Like all plagues, Covid19 is a problem everywhere, for everyone.
But like most plagues, you need hosts for a plague to spread – and cities are to viruses what a Super Walmart is to humans; vast collections of everything they need to survive.
Plagues don’t care about their victims’ politics – but cities are stuffed full of people for whom politics matters an awful lot. And so most cities are simultaneously a) blue, and b) suffering disproportionally from the Covid plague.
And it’s hard to escape the fact – as, indeed, not a few blue-city dwellers are realizing – that high density and a transit-centered lifestyle make cities susceptible to epidemics.
But you just can’t tell the “evidence based, science-centered” crowd the utterly obvious without expecting a political retort.
I’ve been seeing stories, here and there, for a few weeks now: “JUST YOU WAIT! RED STATES ARE EVEN MOOOOOORE VULNERABLE! THEY’RE OLD AND FAT AND GO TO CHURCH AND THINK HOPES AND TEH PRAYERS ARE A SOLUTION!”
And yeah, Covid’s been filtering out into the square states; people are dying in Montana and North Dakota and other sparsely populated places. But in a sparsely populated area, not full of five-floor apartments and filthy buses and bars full of people jammed into each other’s laps, the death rate – probably the only rate we can trust, since the numbers are relatively hard – is trailing the big, blue cities by quite a bit so far.
(The concomitant effect, in the long term? In a phenomenon first noticed during the CIvil War, soldiers from urban areas tended to be less susceptible to the diseases that ravaged the Union winter camps, the cholera and typhus and other bugs that killed many more soldiers than bullets or artillery, than their rural comrades; the New York and Massachusetts units had developed at least some herd immunity. Expect a certain amount of that in the next year and a half or so).
But I’ve been expecting this phenomenon – let’s call it “Blue Fragility” – ever since New York City started getting hammered with the virus; blue-checks from the blue states trying to transfer some of the ugly to the red states:
The MSM have been in full-court press mode for the last two weeks in accusing President Trump, Fox News, and conservative media outlets of downplaying the Wuhan coronavirus until it was too late to contain it.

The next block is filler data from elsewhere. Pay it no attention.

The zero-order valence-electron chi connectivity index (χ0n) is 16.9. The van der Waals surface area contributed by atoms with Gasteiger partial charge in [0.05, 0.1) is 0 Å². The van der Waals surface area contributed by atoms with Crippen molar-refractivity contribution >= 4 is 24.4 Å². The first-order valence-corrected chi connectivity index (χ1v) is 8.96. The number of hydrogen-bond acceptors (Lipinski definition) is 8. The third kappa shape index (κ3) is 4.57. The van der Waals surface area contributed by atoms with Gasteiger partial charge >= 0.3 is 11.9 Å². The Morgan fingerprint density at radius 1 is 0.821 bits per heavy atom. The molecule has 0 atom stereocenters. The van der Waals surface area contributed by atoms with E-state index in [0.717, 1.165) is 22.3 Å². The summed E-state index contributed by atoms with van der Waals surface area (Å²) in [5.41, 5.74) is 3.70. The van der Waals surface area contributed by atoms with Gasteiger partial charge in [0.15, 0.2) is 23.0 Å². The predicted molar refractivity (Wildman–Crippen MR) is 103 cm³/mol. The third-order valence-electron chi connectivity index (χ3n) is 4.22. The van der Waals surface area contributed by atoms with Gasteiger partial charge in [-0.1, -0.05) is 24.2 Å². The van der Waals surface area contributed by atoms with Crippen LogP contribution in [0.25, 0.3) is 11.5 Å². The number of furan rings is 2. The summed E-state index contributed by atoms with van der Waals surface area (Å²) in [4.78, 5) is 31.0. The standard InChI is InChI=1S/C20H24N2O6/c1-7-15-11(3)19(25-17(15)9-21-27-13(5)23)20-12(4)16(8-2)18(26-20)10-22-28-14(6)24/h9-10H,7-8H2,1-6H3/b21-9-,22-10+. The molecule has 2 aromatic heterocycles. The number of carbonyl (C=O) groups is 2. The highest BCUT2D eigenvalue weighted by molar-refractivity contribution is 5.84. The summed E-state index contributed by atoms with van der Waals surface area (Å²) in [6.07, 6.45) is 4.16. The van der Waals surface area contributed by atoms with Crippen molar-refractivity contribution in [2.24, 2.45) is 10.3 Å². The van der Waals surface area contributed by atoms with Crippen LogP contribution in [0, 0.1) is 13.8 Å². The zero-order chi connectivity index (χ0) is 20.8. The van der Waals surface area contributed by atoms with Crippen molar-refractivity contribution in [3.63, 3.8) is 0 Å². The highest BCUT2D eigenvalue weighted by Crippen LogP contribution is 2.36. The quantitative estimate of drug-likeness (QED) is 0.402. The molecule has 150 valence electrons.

But another related talking point has emerged in recent days which involves the press relentlessly bashing red states for their allegedly slow response in comparison to blue states. In a nutshell, the reason they have supposedly been slower to put restrictions in place is that they are taking their cues from Trump, Fox, and Rush.
Axios CEO and co-founder Jim VandeHei is a notable example of a media figure who employed this strategy, and he did so in an interview last week on MSNBC’s “Morning Joe” program. Here’s what he said:
What you’re seeing here, and this is a bigger problem for society, is information inequality,’ VandeHei said. ‘Like, why (did) Desantis do what he did? Why did Georgia wait so long? They were listening to President Trump. They were watching Fox News and listening to Rush Limbaugh. The information was there. In the information bubble, they were basically getting a lot of sort of noise and news pollution.
Not every blue-state talking head, of course:
Polling guru Nate Silver even took issue with those who were pitting red states against blue states when talking about response times:
People sure like to post things about how there are huge disparities between red states and blue states in social distancing… when if you look a the actual numbers the differences aren’t actually that big and may largely be explained by other variables (e.g. urbanization).
— Nate Silver (@NateSilver538) April 4, 2020
It’s almost like people who live in an area with 1/100th the population density may be able to get by with less strict measures.
— binge tweeter (@binge_tweeter) April 4, 2020
If what the government is saying is correct, the country still has several more weeks to go before the worst of this is over. So it remains to be seen where the next hot spots will be after New York City has reached its peak. In the meantime, instead of disproportionately attacking red states, the mainstream media should do the following things: